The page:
“When I have been listened to and when I have been heard, I am able to perceive my world in a new way and to go on. It is astonishing how elements which seem insoluble become soluble when someone listens.” -Carl Rogers
Lately, I have had the honor and privilege to create and deliver a workshop on love and positivity for a handful of cancer patients and survivors. Our weekly curriculum is a combination of my years of love contemplation layered with the positivity training about which I have become passionate. It is the most deeply rewarding work I have done in years. I have given up the idea that I have anything to teach anyone, finally understanding that there is no telling anyone anything that they do not wish to know. Instead, I am in awe of the learning that happens within the shared intention of listening deeply both to ourselves and to the sacred intimate connections that emerge without effort, even among strangers when we ask authentic questions about who we are. Increasingly, I am convinced that any idea of planning how things will go is nothing but fiction that I busy my mind with and which ultimately distracts me from the moment at hand.
In my radio interview this week with Pulitzer nominated, bestselling author of the Shallows: What the Internet is Doing to Our Brains, Nick Carr, clarified the biologically rooted historic challenges all humans have faced in harnessing and directing our attention. In this the development of the Internet and all its myriad digital delivery systems is not our friend, but instead is re-programming our neurological capacity to focus our thinking at the cellular level. Invisibly we are shifting the fabric of our neurological programming towards an ever increasing speed of shallow surfing in an endless stream of chatter and information. Not only are we losing our skills in discerning what truly matters, but more critically we are losing the pace at which it takes our minds to comprehend, contemplate, and turn the stuff of our life into the wisdom we need to make it worthwhile.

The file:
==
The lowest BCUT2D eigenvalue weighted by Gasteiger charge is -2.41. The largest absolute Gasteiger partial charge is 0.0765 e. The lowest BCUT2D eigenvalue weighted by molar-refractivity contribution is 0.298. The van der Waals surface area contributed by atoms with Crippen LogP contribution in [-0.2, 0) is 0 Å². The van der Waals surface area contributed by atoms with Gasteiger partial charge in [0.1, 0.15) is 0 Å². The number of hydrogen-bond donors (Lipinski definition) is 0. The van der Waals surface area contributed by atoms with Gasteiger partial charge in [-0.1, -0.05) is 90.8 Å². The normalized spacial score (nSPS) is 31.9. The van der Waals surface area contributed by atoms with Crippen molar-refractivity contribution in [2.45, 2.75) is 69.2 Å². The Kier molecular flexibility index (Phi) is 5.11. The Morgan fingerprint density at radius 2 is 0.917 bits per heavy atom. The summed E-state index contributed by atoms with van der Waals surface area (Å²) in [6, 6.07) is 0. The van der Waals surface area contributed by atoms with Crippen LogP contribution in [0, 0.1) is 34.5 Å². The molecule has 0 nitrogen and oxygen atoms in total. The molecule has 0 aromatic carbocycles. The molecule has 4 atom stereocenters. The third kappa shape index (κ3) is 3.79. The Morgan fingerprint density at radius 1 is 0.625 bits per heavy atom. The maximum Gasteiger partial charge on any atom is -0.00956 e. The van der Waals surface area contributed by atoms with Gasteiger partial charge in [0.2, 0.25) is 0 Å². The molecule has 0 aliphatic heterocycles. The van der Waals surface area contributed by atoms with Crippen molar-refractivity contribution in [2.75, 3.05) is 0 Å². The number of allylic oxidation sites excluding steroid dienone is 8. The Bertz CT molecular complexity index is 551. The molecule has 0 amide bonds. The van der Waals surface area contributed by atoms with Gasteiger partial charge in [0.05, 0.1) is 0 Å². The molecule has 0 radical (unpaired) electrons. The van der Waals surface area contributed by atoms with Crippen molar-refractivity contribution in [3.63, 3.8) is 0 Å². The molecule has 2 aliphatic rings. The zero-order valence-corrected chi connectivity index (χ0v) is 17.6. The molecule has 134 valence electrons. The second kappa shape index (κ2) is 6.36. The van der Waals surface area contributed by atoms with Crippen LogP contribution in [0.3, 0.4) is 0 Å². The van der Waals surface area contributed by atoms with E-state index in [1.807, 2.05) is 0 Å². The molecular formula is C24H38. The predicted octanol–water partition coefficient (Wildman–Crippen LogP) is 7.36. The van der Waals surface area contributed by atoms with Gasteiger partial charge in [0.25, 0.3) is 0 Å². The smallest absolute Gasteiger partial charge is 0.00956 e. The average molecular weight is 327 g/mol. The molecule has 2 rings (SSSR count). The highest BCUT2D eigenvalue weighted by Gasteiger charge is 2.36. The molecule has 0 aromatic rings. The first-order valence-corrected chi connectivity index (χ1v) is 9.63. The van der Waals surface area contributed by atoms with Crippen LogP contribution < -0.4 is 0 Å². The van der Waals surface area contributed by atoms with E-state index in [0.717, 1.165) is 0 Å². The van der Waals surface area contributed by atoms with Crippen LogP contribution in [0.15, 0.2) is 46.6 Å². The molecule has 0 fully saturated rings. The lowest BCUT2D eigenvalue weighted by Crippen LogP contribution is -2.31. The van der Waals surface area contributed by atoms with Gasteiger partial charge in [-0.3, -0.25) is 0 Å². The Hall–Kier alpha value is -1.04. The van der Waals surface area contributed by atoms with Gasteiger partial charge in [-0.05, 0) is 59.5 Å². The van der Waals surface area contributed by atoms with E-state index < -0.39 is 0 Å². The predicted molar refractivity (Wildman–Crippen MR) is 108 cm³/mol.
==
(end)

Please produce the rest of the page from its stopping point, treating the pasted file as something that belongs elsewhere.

One of the most critical processes which turns experience into the wisdom that ultimately defines who we are as well as the quality of our relationships is the mental transition of memory from short to long term. This is a process that requires time to reflect and reorganize internally and is at the foundation of our uniquely human capacity to remember ourselves. What kind of human civilization will evolve from this loss? We see glimpses in the culture we are building that is so focused on speed of delivery, but not on what is delivered. These are the same minds we bring to our ability to be known in relationship, which may well explain the shallows we are wading in there as well.
I have hit a wall of late, realizing that like many, the hurried Internet speed of life has translated into a pace in my life that does not allow me to hold it, reflect on it and transform it into the wisdom I need to live. Menopause has burned many of the emotional and attention reserves that I took for granted. I no longer have the luxury of following the endless distractions pulling at my focus. I want to harness my attention for listening to the authentic questions of this life and translating that experience into the critical heart work that trains me in the ability to feel more, to love more. What I know from my new friends in the cancer circle is this: that we are all, every day facing a life and death moment and to do so with less than our full attention is the biggest tragedy of all. Take the time to make memories that last out of this day so you know who you are.